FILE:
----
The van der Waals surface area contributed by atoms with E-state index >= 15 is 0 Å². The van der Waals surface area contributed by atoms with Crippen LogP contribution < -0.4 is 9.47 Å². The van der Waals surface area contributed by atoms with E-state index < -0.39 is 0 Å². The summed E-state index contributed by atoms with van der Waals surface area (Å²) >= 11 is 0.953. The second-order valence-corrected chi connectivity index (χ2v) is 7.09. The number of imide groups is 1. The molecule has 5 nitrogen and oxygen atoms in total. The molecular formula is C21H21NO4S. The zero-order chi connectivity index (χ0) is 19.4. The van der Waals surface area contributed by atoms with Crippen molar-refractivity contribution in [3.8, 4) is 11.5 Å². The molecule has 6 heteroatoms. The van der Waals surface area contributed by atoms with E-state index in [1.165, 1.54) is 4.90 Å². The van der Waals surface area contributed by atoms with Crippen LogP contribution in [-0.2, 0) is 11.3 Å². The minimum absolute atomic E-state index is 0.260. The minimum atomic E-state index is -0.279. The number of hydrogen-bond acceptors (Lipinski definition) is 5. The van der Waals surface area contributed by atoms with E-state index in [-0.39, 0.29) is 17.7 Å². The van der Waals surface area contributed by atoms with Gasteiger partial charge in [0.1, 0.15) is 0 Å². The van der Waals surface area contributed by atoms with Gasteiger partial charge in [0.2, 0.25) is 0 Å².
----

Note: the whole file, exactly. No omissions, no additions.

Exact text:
The van der Waals surface area contributed by atoms with E-state index >= 15 is 0 Å². The van der Waals surface area contributed by atoms with Crippen LogP contribution < -0.4 is 9.47 Å². The van der Waals surface area contributed by atoms with E-state index < -0.39 is 0 Å². The summed E-state index contributed by atoms with van der Waals surface area (Å²) >= 11 is 0.953. The second-order valence-corrected chi connectivity index (χ2v) is 7.09. The number of imide groups is 1. The molecule has 5 nitrogen and oxygen atoms in total. The molecular formula is C21H21NO4S. The zero-order chi connectivity index (χ0) is 19.4. The van der Waals surface area contributed by atoms with Crippen molar-refractivity contribution in [3.8, 4) is 11.5 Å². The molecule has 6 heteroatoms. The van der Waals surface area contributed by atoms with E-state index in [1.165, 1.54) is 4.90 Å². The van der Waals surface area contributed by atoms with Crippen LogP contribution in [-0.2, 0) is 11.3 Å². The minimum absolute atomic E-state index is 0.260. The minimum atomic E-state index is -0.279. The number of hydrogen-bond acceptors (Lipinski definition) is 5. The van der Waals surface area contributed by atoms with E-state index in [-0.39, 0.29) is 17.7 Å². The van der Waals surface area contributed by atoms with Gasteiger partial charge in [0.1, 0.15) is 0 Å². The van der Waals surface area contributed by atoms with Gasteiger partial charge in [0.2, 0.25) is 0 Å².